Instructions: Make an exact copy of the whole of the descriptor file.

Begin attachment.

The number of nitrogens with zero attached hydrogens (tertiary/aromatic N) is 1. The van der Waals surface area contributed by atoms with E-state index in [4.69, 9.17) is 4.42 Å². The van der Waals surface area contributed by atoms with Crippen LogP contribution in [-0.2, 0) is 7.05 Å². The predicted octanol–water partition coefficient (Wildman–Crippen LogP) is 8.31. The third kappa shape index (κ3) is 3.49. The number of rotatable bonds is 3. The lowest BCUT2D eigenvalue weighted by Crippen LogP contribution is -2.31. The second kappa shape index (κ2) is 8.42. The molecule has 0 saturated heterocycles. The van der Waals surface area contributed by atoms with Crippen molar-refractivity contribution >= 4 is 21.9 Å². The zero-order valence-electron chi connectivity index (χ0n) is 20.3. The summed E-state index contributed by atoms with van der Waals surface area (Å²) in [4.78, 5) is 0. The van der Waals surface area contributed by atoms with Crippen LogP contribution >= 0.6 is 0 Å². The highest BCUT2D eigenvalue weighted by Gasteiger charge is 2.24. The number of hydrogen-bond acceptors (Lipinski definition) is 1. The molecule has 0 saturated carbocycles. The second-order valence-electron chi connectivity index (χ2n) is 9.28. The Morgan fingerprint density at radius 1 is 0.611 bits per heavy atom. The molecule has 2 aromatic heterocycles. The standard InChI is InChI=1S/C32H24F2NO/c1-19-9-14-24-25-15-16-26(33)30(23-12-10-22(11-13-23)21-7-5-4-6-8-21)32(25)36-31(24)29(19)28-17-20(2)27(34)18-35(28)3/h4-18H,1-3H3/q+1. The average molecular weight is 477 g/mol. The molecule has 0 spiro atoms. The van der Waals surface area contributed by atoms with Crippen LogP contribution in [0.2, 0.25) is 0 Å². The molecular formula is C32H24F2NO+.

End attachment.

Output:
The number of nitrogens with zero attached hydrogens (tertiary/aromatic N) is 1. The van der Waals surface area contributed by atoms with E-state index in [4.69, 9.17) is 4.42 Å². The van der Waals surface area contributed by atoms with Crippen LogP contribution in [-0.2, 0) is 7.05 Å². The predicted octanol–water partition coefficient (Wildman–Crippen LogP) is 8.31. The third kappa shape index (κ3) is 3.49. The number of rotatable bonds is 3. The lowest BCUT2D eigenvalue weighted by Crippen LogP contribution is -2.31. The second kappa shape index (κ2) is 8.42. The molecule has 0 saturated heterocycles. The van der Waals surface area contributed by atoms with Crippen molar-refractivity contribution >= 4 is 21.9 Å². The zero-order valence-electron chi connectivity index (χ0n) is 20.3. The summed E-state index contributed by atoms with van der Waals surface area (Å²) in [4.78, 5) is 0. The van der Waals surface area contributed by atoms with Crippen LogP contribution >= 0.6 is 0 Å². The highest BCUT2D eigenvalue weighted by Gasteiger charge is 2.24. The number of hydrogen-bond acceptors (Lipinski definition) is 1. The molecule has 0 saturated carbocycles. The second-order valence-electron chi connectivity index (χ2n) is 9.28. The Morgan fingerprint density at radius 1 is 0.611 bits per heavy atom. The molecule has 2 aromatic heterocycles. The standard InChI is InChI=1S/C32H24F2NO/c1-19-9-14-24-25-15-16-26(33)30(23-12-10-22(11-13-23)21-7-5-4-6-8-21)32(25)36-31(24)29(19)28-17-20(2)27(34)18-35(28)3/h4-18H,1-3H3/q+1. The average molecular weight is 477 g/mol. The molecule has 0 spiro atoms. The van der Waals surface area contributed by atoms with Crippen LogP contribution in [0.2, 0.25) is 0 Å². The molecular formula is C32H24F2NO+.